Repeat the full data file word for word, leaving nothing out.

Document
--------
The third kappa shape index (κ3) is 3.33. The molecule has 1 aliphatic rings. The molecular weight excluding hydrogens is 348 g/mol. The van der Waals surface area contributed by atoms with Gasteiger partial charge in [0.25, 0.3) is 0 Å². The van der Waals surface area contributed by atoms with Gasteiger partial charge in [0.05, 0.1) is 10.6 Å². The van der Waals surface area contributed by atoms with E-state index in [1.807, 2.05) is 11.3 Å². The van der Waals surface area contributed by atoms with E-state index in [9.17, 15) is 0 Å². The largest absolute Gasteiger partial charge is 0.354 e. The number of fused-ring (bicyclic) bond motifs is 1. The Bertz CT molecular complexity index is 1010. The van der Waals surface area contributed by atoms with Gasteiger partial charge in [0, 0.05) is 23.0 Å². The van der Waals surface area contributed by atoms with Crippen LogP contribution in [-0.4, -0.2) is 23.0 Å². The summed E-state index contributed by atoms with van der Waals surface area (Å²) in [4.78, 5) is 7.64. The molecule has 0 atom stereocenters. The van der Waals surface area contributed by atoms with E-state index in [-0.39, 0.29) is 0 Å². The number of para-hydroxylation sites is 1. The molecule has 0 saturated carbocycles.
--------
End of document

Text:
The third kappa shape index (κ3) is 3.33. The molecule has 1 aliphatic rings. The molecular weight excluding hydrogens is 348 g/mol. The van der Waals surface area contributed by atoms with Gasteiger partial charge in [0.25, 0.3) is 0 Å². The van der Waals surface area contributed by atoms with Gasteiger partial charge in [0.05, 0.1) is 10.6 Å². The van der Waals surface area contributed by atoms with E-state index in [1.807, 2.05) is 11.3 Å². The van der Waals surface area contributed by atoms with E-state index in [9.17, 15) is 0 Å². The largest absolute Gasteiger partial charge is 0.354 e. The number of fused-ring (bicyclic) bond motifs is 1. The Bertz CT molecular complexity index is 1010. The van der Waals surface area contributed by atoms with Gasteiger partial charge in [0, 0.05) is 23.0 Å². The van der Waals surface area contributed by atoms with Crippen LogP contribution in [-0.4, -0.2) is 23.0 Å². The summed E-state index contributed by atoms with van der Waals surface area (Å²) in [4.78, 5) is 7.64. The molecule has 0 atom stereocenters. The van der Waals surface area contributed by atoms with E-state index in [-0.39, 0.29) is 0 Å². The number of para-hydroxylation sites is 1. The molecule has 0 saturated carbocycles.